Once I met a software company who created vast amount of UML diagrams and presented the architecture to the technical people of the customer in this form. This alone was not a problem. The issue with this was that the technical people were aware of UML as such but were now knowledgeable. They just could not read UML and were afraid to admit it. They were afraid to ask, complain about flaws in the design and the architecture documents went approved without significant feedback. This made the architect’s life easier for the time, but caused significant headache for the company on the long run. Even though the architecture design is the responsibility of the vendor it is not without reason they are to be approved by the customer. After all: this is a cake baked by the vendor but is eaten by the customer.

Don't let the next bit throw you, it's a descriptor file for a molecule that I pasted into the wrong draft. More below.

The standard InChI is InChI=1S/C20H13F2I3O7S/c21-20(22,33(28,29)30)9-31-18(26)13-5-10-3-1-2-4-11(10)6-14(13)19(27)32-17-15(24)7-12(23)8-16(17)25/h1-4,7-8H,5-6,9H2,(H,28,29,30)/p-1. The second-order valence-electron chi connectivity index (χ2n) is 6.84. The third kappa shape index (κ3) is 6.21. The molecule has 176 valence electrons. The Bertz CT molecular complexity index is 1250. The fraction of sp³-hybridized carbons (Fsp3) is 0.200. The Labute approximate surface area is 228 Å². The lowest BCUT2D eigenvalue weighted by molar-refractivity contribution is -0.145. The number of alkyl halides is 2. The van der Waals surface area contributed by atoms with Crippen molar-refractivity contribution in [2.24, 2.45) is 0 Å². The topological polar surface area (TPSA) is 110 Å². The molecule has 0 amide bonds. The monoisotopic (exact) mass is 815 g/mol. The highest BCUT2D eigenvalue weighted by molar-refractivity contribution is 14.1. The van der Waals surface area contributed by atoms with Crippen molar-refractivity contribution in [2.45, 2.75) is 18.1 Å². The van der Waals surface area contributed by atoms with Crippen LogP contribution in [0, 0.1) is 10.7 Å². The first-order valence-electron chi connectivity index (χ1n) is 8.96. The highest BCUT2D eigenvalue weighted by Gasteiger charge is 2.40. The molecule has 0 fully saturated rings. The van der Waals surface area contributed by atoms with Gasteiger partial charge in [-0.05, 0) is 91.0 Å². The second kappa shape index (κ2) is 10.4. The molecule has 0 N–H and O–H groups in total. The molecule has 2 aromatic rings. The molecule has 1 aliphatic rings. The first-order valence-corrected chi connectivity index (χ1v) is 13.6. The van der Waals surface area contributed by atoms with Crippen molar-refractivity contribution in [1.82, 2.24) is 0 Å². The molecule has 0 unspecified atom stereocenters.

Creating UML for the obvious

This was very similar to the first one: UML was used to impress the customer. There was an UML model created for each and every class, even the simple utility classes, component, communication models and everything. Then the UML tool created hundreds of pages, redundant PDF documents with all the diagrams that were imaginable generated from the model. Fortunately the PDF was never printed killing trees.

Diagrams UML like

I have seen many times diagrams that looked like UML diagrams at the first view. On the second glance you spot some strange notations and then you realize that different diagram elements are mixed in a single diagram, and they are used in totally wrong ways. I have seen many times class diagram elements used to depict relations between modules. What seemed to be inheritance by the notation turned to be a communication from one component denoted as a class to the other by the intention of the designer. The complaint was: “our drawing tool does not support component diagrams”. OMG! Use a different tool then! Pencil and paper version 1.0 ?